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Take a Long Walk


May 1, 2018

Michael Nigro
When I was a child our local Heart Association began a 50-mile walk-a-thon fundraiser. It was the longest event in the area. Being a decent athlete, my father decided to give it a shot with no training. He completed 40 miles before he could go no further and spent the next year stewing and training to ensure he completed it the next year. Although he barely made it, he did complete the walk the following year and went on to complete it for the next 14 years.

The walk became a big part of my father's life. There would be training each year (three to five-mile daily walks and occasional 20 to 30-mile weekend walks), the search for the ideal sneakers, and the constant search for a new "edge" (such as the year he tried to pickle his feet in salt and vinegar to toughen them after learning Joe Frazier had pickled his face prior to some of his fights). My father soon saw the walk as a metaphor for something more. As I child I knew what my father meant when he said he was a "50-Mile Man"… it meant he could achieve any goal through will and work and patience.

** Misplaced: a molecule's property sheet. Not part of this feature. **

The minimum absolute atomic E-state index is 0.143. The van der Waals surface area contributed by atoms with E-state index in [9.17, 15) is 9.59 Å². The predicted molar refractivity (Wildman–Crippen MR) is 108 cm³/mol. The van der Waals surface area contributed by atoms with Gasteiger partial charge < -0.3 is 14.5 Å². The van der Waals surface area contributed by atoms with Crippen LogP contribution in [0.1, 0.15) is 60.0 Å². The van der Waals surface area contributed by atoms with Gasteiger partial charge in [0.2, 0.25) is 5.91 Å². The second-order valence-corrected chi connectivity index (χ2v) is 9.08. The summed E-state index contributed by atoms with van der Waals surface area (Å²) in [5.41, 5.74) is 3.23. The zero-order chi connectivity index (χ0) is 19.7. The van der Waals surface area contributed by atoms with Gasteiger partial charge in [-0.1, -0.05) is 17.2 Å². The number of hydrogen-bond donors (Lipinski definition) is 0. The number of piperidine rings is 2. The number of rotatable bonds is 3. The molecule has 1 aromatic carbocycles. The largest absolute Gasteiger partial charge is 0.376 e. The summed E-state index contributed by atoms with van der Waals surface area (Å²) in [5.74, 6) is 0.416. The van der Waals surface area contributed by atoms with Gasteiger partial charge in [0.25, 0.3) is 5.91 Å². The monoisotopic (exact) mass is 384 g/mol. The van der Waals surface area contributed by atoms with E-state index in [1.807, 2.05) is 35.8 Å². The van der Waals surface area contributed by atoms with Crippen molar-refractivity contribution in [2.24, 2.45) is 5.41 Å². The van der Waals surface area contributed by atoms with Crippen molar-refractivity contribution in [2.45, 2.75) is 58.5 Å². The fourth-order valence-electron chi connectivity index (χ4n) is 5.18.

Eventually, I became old enough to walk part of the way with my father. The first time I walked the first five miles with him. The second year I made it eight miles. Each year I would make it a little farther. The strongest memories I have of those walks were of our conversations. There are few activities that lend themselves to conversation like walking. We had no radio, no devices... just hours of time to fill. We talked about life and I asked questions and learned about my father. He told stories of his family and childhood. Sometimes my father would tell me an age-appropriate version of a movie I was too young to watch (he spent over an hour telling me the story of the new science fiction he had just seen, The Terminator). Although walking never became my passion, the furthest I ever made it was 35 miles, I would never trade the time spent talking with my father on those walks.

So if you are planning to see good friend or family member and deciding how to spend your time, may I make a recommendation: consider taking a long walk.

Author: Mike Nigro
Sally Sugarman (Club Member & Windmill Editor)

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